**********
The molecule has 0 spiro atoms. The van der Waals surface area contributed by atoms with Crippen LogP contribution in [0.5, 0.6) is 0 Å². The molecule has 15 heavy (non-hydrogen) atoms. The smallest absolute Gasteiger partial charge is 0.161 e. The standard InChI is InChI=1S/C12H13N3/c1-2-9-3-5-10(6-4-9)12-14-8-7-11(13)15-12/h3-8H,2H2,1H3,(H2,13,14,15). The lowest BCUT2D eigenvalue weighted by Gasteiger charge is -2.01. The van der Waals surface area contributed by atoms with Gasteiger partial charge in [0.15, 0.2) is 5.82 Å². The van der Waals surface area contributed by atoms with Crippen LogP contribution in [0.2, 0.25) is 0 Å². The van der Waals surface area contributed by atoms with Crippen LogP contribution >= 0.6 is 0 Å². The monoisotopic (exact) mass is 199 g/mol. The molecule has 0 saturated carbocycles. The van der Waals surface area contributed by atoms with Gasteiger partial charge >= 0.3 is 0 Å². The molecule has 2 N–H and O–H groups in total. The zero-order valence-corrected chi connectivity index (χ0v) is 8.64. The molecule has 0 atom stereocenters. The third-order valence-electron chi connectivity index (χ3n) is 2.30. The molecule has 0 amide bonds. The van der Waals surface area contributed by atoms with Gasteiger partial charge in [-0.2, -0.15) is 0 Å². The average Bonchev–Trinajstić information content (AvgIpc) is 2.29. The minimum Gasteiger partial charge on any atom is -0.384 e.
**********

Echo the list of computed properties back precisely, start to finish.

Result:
The molecule has 0 spiro atoms. The van der Waals surface area contributed by atoms with Crippen LogP contribution in [0.5, 0.6) is 0 Å². The molecule has 15 heavy (non-hydrogen) atoms. The smallest absolute Gasteiger partial charge is 0.161 e. The standard InChI is InChI=1S/C12H13N3/c1-2-9-3-5-10(6-4-9)12-14-8-7-11(13)15-12/h3-8H,2H2,1H3,(H2,13,14,15). The lowest BCUT2D eigenvalue weighted by Gasteiger charge is -2.01. The van der Waals surface area contributed by atoms with Gasteiger partial charge in [0.15, 0.2) is 5.82 Å². The van der Waals surface area contributed by atoms with Crippen LogP contribution in [0.2, 0.25) is 0 Å². The van der Waals surface area contributed by atoms with Crippen LogP contribution >= 0.6 is 0 Å². The monoisotopic (exact) mass is 199 g/mol. The molecule has 0 saturated carbocycles. The van der Waals surface area contributed by atoms with Gasteiger partial charge >= 0.3 is 0 Å². The molecule has 2 N–H and O–H groups in total. The zero-order valence-corrected chi connectivity index (χ0v) is 8.64. The molecule has 0 atom stereocenters. The third-order valence-electron chi connectivity index (χ3n) is 2.30. The molecule has 0 amide bonds. The van der Waals surface area contributed by atoms with Gasteiger partial charge in [-0.2, -0.15) is 0 Å². The average Bonchev–Trinajstić information content (AvgIpc) is 2.29. The minimum Gasteiger partial charge on any atom is -0.384 e.